Informacion economica sobre Cuba

September 3rd 2014

Brazil extends contracts for 11,500 Cuban doctors


Since August 2013, Cuba has collected over US$700m from the Brazilian
government in exchange for the services of 11,456 Cuban medical
professionals working in over 2,700 towns and cities across the country.
The Brazilian government recently announced that the programme will
continue next year, with total payments amounting to US$511m.


The Cuban doctors participate in Brazil’s Mais Médicos (More Doctors)
programme, which aims to bring medical services to remote or underserved
parts of the country by employing overseas doctors, mainly from Cuba. It
was created in response to the mass protests that rocked Brazil in June
2013 over the poor quality of public services, including healthcare. The
programme pays each participant a salary of around US$4,500 a month.
However, the participation of Cuban doctors is organised through the Pan
American Health Organization (PAHO). The Brazilian government disburses
the payments to the PAHO, which then transfers the monies to the Cuban
government after taking a 5% administrative commission. The Cuban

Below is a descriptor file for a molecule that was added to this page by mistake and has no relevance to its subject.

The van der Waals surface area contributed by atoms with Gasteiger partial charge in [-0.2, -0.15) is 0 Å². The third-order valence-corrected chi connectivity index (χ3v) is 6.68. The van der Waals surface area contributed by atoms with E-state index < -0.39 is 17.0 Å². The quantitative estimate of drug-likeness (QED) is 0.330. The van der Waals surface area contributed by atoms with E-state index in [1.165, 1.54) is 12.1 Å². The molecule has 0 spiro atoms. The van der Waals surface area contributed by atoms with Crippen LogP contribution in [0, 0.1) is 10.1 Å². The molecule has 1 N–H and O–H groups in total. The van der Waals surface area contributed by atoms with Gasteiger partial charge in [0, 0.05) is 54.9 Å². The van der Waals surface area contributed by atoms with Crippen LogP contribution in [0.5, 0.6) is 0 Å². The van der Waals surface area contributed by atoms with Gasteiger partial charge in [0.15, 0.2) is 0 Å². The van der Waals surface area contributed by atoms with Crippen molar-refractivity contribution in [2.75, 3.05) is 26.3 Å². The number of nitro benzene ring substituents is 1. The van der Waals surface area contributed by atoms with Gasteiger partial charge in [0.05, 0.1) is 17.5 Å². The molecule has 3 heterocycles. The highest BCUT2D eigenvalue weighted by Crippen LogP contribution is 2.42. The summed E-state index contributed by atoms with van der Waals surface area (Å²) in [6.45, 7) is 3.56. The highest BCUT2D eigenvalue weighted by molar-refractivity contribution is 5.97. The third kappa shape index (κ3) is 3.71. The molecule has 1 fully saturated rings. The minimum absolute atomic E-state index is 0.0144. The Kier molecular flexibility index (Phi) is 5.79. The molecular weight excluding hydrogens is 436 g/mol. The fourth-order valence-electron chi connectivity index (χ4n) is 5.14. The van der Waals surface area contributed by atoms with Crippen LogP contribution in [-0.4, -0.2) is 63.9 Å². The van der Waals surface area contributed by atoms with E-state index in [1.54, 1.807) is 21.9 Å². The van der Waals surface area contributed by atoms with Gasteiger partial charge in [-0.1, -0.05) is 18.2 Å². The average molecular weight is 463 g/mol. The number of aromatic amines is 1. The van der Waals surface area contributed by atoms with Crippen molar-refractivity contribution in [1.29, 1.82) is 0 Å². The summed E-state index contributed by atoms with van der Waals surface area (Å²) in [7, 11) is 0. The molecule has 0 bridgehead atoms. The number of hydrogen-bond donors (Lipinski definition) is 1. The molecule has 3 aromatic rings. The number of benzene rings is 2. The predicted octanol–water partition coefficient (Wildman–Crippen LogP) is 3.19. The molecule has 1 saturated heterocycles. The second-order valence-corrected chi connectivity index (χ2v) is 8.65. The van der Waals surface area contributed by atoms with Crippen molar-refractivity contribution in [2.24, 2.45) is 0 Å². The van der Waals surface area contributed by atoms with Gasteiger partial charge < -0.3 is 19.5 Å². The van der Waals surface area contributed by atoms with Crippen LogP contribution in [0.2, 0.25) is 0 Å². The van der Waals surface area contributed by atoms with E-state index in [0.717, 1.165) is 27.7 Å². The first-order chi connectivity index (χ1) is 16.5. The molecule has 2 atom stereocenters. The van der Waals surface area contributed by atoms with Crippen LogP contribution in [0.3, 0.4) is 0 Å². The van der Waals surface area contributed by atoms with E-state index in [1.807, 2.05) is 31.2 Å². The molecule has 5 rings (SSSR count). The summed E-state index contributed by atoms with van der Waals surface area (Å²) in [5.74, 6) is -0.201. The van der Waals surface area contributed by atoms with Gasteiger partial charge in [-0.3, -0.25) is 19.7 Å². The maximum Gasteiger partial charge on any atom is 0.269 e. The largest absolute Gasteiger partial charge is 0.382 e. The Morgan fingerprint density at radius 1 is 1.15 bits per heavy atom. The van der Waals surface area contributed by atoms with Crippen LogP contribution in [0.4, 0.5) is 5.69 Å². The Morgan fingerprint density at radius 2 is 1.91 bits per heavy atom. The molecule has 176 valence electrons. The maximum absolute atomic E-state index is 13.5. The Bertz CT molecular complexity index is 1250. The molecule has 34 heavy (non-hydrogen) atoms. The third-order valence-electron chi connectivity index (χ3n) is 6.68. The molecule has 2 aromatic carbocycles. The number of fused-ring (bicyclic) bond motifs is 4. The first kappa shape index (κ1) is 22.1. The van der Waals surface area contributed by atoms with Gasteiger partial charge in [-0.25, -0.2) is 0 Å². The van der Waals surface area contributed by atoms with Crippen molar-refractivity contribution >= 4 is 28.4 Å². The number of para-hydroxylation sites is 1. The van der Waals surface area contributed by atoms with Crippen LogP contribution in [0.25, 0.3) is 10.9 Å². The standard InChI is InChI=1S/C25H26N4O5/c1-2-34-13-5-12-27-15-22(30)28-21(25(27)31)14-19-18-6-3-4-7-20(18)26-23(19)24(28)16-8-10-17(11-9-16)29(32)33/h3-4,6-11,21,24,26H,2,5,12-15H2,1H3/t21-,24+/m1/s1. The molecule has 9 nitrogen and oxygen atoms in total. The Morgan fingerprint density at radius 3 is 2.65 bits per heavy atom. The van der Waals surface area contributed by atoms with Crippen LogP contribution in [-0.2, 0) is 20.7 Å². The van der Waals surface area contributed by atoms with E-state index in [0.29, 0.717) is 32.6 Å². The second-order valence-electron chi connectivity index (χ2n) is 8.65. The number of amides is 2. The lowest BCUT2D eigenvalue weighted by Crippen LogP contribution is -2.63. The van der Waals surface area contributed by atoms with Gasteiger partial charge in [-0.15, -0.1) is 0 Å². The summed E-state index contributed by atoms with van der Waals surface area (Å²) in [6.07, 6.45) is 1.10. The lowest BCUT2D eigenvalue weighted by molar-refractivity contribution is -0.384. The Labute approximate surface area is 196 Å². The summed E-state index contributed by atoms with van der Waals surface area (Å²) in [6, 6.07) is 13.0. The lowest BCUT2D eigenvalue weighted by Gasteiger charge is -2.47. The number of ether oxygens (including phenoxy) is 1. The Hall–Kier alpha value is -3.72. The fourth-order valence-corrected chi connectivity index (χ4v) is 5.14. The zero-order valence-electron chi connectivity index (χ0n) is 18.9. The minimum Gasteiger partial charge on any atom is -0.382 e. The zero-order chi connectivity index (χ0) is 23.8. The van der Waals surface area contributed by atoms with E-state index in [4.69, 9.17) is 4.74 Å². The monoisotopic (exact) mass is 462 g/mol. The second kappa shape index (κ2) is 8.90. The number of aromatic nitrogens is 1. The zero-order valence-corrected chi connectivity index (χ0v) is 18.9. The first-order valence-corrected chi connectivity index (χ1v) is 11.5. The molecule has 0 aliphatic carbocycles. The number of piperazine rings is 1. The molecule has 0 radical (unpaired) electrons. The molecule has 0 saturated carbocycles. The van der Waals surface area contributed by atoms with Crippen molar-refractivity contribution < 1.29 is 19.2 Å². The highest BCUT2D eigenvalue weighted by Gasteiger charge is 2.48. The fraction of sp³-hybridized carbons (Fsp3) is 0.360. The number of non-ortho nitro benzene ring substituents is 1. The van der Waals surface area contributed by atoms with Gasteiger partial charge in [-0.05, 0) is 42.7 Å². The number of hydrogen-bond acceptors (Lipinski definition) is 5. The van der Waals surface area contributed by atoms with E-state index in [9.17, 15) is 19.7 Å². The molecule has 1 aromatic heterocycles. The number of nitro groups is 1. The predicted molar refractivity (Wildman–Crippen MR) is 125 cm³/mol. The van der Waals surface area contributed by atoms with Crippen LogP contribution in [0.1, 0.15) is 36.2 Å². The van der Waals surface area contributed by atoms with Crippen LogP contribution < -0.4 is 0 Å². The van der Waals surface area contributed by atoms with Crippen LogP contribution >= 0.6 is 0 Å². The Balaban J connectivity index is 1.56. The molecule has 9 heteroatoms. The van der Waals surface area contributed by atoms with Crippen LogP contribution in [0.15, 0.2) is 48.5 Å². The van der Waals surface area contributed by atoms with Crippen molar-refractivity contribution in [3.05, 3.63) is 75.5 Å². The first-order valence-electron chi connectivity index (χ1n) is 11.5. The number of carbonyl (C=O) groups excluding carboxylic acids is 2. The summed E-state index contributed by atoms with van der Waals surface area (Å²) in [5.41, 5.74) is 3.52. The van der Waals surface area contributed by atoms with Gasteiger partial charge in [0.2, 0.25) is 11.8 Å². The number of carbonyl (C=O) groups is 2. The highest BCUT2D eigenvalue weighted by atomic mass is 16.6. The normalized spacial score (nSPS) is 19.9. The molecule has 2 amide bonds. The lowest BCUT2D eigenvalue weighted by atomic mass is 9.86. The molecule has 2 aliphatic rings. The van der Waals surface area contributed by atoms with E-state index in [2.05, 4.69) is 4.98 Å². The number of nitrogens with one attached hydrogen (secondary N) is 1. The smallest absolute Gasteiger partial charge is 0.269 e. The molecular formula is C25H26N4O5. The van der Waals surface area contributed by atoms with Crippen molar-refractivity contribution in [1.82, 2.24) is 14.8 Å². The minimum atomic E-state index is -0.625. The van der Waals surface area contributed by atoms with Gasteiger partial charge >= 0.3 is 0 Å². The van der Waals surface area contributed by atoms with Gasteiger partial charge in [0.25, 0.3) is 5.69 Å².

government pays the medical professionals working in Brazil a monthly
salary of US$1,245, and pockets the rest.

With 440,000 health professionals in a country of 11m people, Cuba has
one of the best doctor-to-patient ratios in the world. As the government
has sought to cut costs and “update” the economy since 2008 under
President Raúl Castro, it has cut the number of doctors operating on the
island and offered to sell their services abroad.

Currently, the sale of services abroad is Cuba’s largest source of hard
currency: in 2014, the government estimates that it will collect
US$8.2bn from these deals. Around 50,000 Cuban health professionals work
in 66 countries worldwide, although around half of those work in
Venezuela, with an additional 11,456 in Brazil. The agreements with
other foreign countries are similar to the Brazilian setup, with Cuban
doctors paid less than the salary of local medical staff, and the
remainder of their pay being transferred to the Cuban government.

Impact on the forecast

The Economist Intelligence Unit is not changing its macroeconomic
forecasts in light of the renewal of the programme, but it will come as
a relief to the Cuban government and will help to mitigate the
scaling-back of the sale of professional services to Venezuela.

Source: Brazil extends contracts for 11,500 Cuban doctors –

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